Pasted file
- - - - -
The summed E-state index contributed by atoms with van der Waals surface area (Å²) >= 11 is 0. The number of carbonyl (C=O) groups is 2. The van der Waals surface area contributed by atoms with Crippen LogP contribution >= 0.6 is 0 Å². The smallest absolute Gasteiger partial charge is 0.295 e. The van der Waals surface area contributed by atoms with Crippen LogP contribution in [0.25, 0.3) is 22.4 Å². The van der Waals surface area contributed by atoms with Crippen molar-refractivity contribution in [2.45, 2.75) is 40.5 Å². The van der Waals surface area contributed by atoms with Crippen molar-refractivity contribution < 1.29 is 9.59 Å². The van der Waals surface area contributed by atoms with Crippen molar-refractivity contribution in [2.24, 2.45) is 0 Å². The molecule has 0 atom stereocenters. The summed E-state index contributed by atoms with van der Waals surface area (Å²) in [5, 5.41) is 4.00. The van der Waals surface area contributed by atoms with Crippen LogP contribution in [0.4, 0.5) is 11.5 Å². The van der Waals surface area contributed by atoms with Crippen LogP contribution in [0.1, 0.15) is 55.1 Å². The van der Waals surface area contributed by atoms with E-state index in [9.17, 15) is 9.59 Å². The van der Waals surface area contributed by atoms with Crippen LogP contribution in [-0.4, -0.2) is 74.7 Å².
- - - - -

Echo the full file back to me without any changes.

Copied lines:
The summed E-state index contributed by atoms with van der Waals surface area (Å²) >= 11 is 0. The number of carbonyl (C=O) groups is 2. The van der Waals surface area contributed by atoms with Crippen LogP contribution >= 0.6 is 0 Å². The smallest absolute Gasteiger partial charge is 0.295 e. The van der Waals surface area contributed by atoms with Crippen LogP contribution in [0.25, 0.3) is 22.4 Å². The van der Waals surface area contributed by atoms with Crippen molar-refractivity contribution in [2.45, 2.75) is 40.5 Å². The van der Waals surface area contributed by atoms with Crippen molar-refractivity contribution < 1.29 is 9.59 Å². The van der Waals surface area contributed by atoms with Crippen molar-refractivity contribution in [2.24, 2.45) is 0 Å². The molecule has 0 atom stereocenters. The summed E-state index contributed by atoms with van der Waals surface area (Å²) in [5, 5.41) is 4.00. The van der Waals surface area contributed by atoms with Crippen LogP contribution in [0.4, 0.5) is 11.5 Å². The van der Waals surface area contributed by atoms with Crippen LogP contribution in [0.1, 0.15) is 55.1 Å². The van der Waals surface area contributed by atoms with E-state index in [9.17, 15) is 9.59 Å². The van der Waals surface area contributed by atoms with Crippen LogP contribution in [-0.4, -0.2) is 74.7 Å².